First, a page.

Justin Trudeau speaks at the closing ceremony marking the conclusion of the National Inquiry into Missing and Murdered Indigenous Women and Girls. Photo: Andrew Meade/AFP/Getty Images

A Canadian government inquiry into the deaths and disappearances of more than 1,000 indigenous women in recent decades has deemed the situation a "genocide," blaming long-standing "colonial and discriminatory policies" for the tragedy.

Driving the news: The inquiry, launched by Prime Minister Justin Trudeau's administration in 2016, issued its final report Monday. The 1,200-page report details how the marginalization of indigenous women led to safety issues that subjected them to increased levels of violence, which had become normalized. The report also issued several calls to action to address the "crisis."

"This violence amounts to a race-based genocide of Indigenous Peoples, including First Nations, Inuit, and Métis, which especially targets women, girls, and 2SLGBTQQIA people.”
— Volume 1a of the report

Context: 2SLGBTQQIA includes members of the two-spirit, lesbian, gay, bisexual, transgender, questioning, queer, intersexual and asexual communities, according to Reuters.

Why it matters: Per 2016 census data, native people make up 4.9% of Canada's total population and are growing at nearly four times the rate of non-native populations since 2006. Yet like many colonized nations, rifts still exist between native populations and state governments. This inquiry is one step toward understanding and addressing that issue.

Go deeper

Hurricane Zeta makes landfall in Mexico ahead of expected arrival in U.S.

Hurricane Zeta's forecast path. Photo: National Hurricane Center

Hurricane Zeta made landfall on Mexico's Yucatan Peninsula as a Category 1 storm late Monday packing maximum sustained winds of 80 mph, per the National Hurricane Center.

The state of play: Louisiana Gov. John Bel Edwards (D) declared a state of emergency Monday as Zeta strengthened into a hurricane earlier Monday.

Updated 58 mins ago - Politics & Policy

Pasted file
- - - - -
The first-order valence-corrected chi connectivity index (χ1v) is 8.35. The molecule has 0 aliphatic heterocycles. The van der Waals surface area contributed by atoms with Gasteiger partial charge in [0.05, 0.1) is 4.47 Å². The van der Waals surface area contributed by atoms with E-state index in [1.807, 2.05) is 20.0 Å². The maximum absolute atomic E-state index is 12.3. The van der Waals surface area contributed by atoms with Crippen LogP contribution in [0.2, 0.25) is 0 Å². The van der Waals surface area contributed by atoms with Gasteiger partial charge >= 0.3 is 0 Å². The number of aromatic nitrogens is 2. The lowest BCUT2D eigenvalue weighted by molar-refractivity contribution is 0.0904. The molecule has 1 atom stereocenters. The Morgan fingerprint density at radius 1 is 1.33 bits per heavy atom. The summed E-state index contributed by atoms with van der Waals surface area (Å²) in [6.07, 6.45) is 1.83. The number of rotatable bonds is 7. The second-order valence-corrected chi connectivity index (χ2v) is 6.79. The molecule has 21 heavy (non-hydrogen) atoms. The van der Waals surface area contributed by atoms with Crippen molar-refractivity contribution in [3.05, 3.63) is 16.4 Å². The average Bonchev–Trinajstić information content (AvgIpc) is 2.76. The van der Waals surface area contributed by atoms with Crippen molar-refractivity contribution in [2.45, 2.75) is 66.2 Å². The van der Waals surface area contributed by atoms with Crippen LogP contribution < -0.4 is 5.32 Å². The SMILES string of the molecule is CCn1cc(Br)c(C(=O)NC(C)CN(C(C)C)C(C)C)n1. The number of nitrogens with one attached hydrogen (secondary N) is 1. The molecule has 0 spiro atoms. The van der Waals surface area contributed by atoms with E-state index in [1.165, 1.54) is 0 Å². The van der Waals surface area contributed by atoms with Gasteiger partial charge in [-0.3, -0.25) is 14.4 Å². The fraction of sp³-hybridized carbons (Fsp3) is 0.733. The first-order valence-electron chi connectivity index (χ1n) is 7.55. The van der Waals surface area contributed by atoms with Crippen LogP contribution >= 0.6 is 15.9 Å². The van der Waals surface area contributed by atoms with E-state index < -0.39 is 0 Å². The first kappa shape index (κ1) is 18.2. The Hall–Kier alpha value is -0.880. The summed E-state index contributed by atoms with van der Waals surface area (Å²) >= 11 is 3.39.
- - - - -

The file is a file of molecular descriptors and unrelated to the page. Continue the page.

Coronavirus dashboard

Illustration: Sarah Grillo/Axios

  1. Politics: The swing states where the pandemic is raging — Pence no longer expected to attend Barrett confirmation vote after COVID exposure.
  2. Health: 13 states set single-day case records last week
  3. Business: Where stimulus is needed most.
  4. Education: The dangerous instability of school re-openings.
  5. States: Nearly two dozen Minnesota COVID cases traced to 3 Trump campaign events
  6. World: Unrest in Italy as restrictions grow across Europe.
  7. Media: Fox News president and several hosts advised to quarantine.
Updated 1 hour ago - World

In photos: Unrest in Italy as coronavirus restrictions grow across Europe

An anti-government demonstration against the economic consequences of the new measures in Turin, Italy, where luxury stores were "ransacked," on Oct. 26, the Guardian reports. Photo: Diego Puletto/Getty Images

Protests in Italy against fresh COVID-19 pandemic restrictions that came into effect Monday descended into violence in Milan and and Turin, where police used tear gas to disperse demonstrators, per the Guardian.

The big picture: The protests in Italian cities still reeling from the first lockdown mark some of the biggest resistance against measures seen yet as restrictions return across Europe, which is facing a second coronavirus wave. From Denmark to Romania, this is what's been happening, in photos.